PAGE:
Background and Objectives: Lidocaine, a local anesthetic and antiarrhythmic drug that alters depolarization in neurons by blocking the fast voltage-gated sodium (Na+) channels in the cell membrane, is used for regional anesthesia, as antiarrhythmic drug, and as analgesic for various painful conditions. It is unclear whether monotherapy with intravenous lidocaine has an analgesic effect in healthy individuals. To address this important question, we studied pain perception before, during, and after the administration of intravenous lidocaine in 16 human volunteers. Our hypothesis was that lidocaine, administered as a short intravenous infusion, does not have an analgesic effect in healthy volunteers.
Methods: Sixteen healthy human volunteers received systemic lidocaine at plasma concentration 2 mg/mL using a computer-assisted infusion. Participants underwent a series of sensory tests-thermal, electrical, and ischemic pain and normal pinprick sensation-at baseline, during, and 30 mins after administration of a 20-min lidocaine infusion at a 2 mg/mL effect site concentration.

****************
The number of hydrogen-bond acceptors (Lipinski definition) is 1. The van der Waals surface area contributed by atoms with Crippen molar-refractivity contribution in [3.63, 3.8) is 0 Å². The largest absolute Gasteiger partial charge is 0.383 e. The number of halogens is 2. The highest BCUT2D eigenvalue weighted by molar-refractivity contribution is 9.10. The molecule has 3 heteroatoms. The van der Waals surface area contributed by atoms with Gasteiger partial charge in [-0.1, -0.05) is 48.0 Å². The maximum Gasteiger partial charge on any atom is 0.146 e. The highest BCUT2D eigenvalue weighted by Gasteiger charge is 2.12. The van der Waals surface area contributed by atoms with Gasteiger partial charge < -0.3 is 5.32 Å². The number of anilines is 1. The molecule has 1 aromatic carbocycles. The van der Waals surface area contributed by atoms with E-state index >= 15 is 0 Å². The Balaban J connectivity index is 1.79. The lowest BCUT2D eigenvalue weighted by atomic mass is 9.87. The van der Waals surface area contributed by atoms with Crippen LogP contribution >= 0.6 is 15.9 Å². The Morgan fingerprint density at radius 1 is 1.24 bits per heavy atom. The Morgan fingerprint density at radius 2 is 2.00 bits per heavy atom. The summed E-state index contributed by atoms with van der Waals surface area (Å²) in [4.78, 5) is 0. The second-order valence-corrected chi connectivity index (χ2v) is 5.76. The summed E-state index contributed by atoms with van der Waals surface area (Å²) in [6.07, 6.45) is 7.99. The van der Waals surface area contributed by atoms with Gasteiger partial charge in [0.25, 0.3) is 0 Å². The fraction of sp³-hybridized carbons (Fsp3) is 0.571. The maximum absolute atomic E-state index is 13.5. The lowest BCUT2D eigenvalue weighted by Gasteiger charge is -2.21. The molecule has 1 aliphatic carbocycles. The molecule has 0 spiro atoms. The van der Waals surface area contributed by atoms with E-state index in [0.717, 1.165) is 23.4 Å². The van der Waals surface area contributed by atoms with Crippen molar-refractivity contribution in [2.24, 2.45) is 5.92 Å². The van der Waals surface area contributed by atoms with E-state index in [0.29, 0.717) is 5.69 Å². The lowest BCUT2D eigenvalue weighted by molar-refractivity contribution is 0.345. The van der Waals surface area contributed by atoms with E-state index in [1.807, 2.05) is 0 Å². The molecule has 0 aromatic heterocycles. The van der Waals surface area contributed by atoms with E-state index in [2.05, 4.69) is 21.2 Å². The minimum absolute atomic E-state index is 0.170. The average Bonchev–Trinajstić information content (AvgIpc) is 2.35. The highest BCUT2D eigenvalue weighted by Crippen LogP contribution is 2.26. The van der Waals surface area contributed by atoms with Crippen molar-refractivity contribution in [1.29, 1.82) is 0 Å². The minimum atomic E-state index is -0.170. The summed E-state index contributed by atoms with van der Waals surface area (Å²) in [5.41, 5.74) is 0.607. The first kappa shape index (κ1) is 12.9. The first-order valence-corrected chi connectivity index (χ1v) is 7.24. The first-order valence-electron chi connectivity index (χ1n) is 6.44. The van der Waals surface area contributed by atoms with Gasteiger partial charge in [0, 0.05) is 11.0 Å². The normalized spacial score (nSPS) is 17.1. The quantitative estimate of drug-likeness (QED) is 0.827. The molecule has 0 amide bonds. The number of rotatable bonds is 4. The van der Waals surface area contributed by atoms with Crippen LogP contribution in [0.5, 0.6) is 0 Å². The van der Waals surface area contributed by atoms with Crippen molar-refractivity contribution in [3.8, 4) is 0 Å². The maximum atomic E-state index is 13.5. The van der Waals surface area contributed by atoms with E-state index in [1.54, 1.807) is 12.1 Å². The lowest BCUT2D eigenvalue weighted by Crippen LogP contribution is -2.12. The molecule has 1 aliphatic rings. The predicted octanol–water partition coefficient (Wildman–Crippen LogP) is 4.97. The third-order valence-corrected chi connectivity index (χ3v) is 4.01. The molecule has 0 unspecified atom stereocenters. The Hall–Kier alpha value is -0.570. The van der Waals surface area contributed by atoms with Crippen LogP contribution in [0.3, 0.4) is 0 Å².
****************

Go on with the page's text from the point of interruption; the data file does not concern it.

Results: We found a sustained decrease in ischemic pain ratings and a limited analgesic effect for electrical pain, whereas thermal pain and normal sensation did not change.
Conclusions: The observed sustained analgesic effect of systemic lidocaine in the ischemic pain model suggests that lidocaine may be used to treat acute pain.
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This project was supported by the American Society of Regional Anesthesia and Pain Medicine (Carl Koller Memorial Research Grant), the UAB Center for Clinical and Translational Science (grant UL1 RR025777), and the National Institutes of Health (grant K23RR021874).
This work has not been presented publicly.